IndyCar drivers give Circuit of the Americas rave reviews
IndyCar Series drivers Tony Kanaan and Alexander Rossi ran laps at Circuit of the Americas (COTA) at Austin, Texas in a Firestone tire test on Monday and believe the track will offer a tremendous challenge to the drivers in the series when they return to race next March.
COTA will stage its first IndyCar race on March 24. COTA has been the site of the United States Grand Prix Formula 1 contest since 2012.
“For the first Formula 1 race, I was here and always thought this was a pretty cool race track,” Kanaan said during a break in Monday’s tire test. “I went up to the top of the tower and watched the first session there back in the day. I always wanted to come here and test. In fact, every year, I kept asking the team, can we just go test there? Finally, we made it.
“It’s a fun race track, very challenging. It’s a mix of Elkhart Lake, Laguna and Sonoma. I didn’t know what to expect. I knew it was going to fun but it’s very challenging in a lot of ways. I enjoyed it, quite a lot.”
Kanaan has been racing since the 1990s, won the 2004 IndyCar Series championship and the 2013 Indianapolis 500. But even the experienced driver for AJ Foyt Enterprises admits he was “caught out” by a few things on the 20-turn, 3.427-mile road course.
“The blind corners, and going up the hill caught me out,” Kanaan said. “I was here and from the outside it looks steep, but in the car, it looks even steeper. To try to find my way there in the first couple of laps, where is the apex? After you get used to it, it’s a lot of fun.”
The track also features some tremendous elevation changes that make a lap around the facility feel like a roller-coaster ride.
“It is a cool thing because the first few laps, you are backing off the brakes but then you realize, you are going up the hill, so the inertia is helping you stop so you go deeper and deeper,” Kanaan explained. “Then, it gets to the point where there is a limit there and I found it. I went straight a couple of times. It’s a fun corner because it’s that type of braking zone where sometimes you go through there you think you could go a little quicker, but then you try a little harder and it’s too much. It’s fun.”
Rossi is actually the first driver to ever run laps around the race course when he participated in the first practice session of the 2012 USGP when he was with Caterham F1. On Monday, he got to run laps at COTA in an Indy car.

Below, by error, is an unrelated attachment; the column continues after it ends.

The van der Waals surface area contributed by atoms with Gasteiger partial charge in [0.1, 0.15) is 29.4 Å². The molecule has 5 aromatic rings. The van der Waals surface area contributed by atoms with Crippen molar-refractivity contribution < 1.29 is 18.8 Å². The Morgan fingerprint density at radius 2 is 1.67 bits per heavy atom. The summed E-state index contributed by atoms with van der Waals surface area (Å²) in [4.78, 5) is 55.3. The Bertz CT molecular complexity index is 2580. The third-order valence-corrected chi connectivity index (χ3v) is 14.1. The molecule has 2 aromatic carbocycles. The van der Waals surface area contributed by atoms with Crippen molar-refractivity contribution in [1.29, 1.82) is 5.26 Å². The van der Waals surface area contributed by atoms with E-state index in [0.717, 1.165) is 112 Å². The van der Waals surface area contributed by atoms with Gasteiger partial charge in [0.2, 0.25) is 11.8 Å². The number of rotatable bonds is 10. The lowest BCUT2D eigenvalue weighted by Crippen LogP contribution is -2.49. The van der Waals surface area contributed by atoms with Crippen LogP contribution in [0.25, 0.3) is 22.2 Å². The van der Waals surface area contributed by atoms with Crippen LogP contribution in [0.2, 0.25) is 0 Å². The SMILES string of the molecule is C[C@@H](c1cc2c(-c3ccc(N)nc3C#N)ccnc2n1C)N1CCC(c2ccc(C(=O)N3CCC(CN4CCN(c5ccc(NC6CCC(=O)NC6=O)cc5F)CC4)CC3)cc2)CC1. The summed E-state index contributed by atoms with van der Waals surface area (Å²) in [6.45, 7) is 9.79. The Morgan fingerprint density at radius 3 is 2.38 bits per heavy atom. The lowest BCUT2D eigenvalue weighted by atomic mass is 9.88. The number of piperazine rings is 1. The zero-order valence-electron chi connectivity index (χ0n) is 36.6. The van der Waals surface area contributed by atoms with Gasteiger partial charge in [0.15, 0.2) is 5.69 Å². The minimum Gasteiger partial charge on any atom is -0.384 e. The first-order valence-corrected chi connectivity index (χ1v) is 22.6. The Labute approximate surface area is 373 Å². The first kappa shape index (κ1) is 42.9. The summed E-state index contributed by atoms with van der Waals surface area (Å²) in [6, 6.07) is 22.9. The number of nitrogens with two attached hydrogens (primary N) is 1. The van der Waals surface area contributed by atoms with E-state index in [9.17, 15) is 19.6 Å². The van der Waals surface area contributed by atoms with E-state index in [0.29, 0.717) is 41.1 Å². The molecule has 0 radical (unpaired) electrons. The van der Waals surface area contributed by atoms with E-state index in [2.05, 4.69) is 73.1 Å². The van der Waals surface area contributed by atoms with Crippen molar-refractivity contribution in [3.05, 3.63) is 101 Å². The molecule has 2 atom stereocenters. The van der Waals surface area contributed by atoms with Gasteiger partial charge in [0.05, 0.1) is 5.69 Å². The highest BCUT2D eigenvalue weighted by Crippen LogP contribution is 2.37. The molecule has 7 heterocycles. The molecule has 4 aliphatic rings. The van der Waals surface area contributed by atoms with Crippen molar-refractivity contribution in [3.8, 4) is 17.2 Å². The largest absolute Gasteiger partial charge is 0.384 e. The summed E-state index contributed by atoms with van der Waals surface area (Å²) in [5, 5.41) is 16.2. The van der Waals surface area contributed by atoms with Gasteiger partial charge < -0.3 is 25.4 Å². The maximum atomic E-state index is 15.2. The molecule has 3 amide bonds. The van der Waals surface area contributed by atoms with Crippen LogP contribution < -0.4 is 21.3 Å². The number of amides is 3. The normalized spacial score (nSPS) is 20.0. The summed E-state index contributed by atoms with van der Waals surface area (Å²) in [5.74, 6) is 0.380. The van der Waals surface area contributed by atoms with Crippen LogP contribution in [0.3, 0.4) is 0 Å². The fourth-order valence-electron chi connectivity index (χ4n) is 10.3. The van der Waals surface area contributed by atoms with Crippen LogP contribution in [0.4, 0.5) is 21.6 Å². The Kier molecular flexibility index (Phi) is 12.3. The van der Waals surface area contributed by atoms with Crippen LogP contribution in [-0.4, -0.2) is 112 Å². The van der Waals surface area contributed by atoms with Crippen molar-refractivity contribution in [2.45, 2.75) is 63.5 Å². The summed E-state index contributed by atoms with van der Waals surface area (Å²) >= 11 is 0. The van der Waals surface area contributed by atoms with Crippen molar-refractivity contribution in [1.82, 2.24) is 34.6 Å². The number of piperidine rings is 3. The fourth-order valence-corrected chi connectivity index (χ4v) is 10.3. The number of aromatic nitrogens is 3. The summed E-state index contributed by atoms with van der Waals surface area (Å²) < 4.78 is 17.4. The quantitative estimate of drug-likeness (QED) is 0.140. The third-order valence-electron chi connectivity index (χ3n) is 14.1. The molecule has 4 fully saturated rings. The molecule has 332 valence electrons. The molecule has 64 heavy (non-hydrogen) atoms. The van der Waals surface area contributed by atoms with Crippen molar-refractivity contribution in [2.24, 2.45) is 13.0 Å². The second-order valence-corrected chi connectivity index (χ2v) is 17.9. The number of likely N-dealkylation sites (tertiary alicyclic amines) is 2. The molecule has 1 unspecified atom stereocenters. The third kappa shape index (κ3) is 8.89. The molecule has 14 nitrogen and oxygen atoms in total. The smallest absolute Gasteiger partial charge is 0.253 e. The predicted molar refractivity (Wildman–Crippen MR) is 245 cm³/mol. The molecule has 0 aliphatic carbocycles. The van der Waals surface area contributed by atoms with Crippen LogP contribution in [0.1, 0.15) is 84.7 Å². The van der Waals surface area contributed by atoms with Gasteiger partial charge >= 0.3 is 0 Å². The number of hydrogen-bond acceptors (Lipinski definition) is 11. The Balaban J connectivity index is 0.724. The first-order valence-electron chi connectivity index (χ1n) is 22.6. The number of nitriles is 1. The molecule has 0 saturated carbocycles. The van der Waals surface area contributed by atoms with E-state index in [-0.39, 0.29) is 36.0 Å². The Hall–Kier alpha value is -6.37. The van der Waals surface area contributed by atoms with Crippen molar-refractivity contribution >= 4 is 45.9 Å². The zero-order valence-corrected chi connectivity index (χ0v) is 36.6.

“To be an American driver to be associated with it was here on day 1 and it was really cool,” Rossi said. “I know a lot of the people that work here at the track. It’s something cool to have part of my history. I’m very proud that IndyCar is here. It’s a representation of how the premier open-wheel series in the United States needs to be at one of the premier venues.”
Rossi said he cannot draw comparisons between his F1 experience with Monday’s run in an Indy car but the first practice session in 2012 was in the rain. But, the winner of the 100th Indianapolis 500 in 2016 believes there are some challenging areas of the race course for the Indy car.
“Probably, turns 3-7 because it’s very high speed,” Rossi said. “You have to be right in Turn 3 because if you are a quarter of a foot wide in turn 3, you are two feet wide in Turn 7. You have to be able to control yourself because of the entry speed you are carrying in the initial part of that sequence because if you overdrive it, it’s a pretty big penalty. If you underdrive it, it’s actually the way to go quicker.”
For the race fans that have attended the Formula 1 race at COTA, what can they expect to see that is different from IndyCar?
“You can expect a lot more fun and a lot more access,” Rossi said. “Formula One, you are watching some of the fastest race cars on the planet, which is great, but there is also a pretty big discrepancy between first and 20th as we saw last weekend. Here, the top 15 can be within seven-eighths tenths of a second of each other. That guarantees a great show, no matter what.
“And the fans can get up close and personal with the cars and drivers and be able to interact on a different level than told to go to turn 1, section 3, seat 4. You can go all around and get different perspectives and build a connection with the drivers and teams. That is unique and something IndyCar prides itself on.”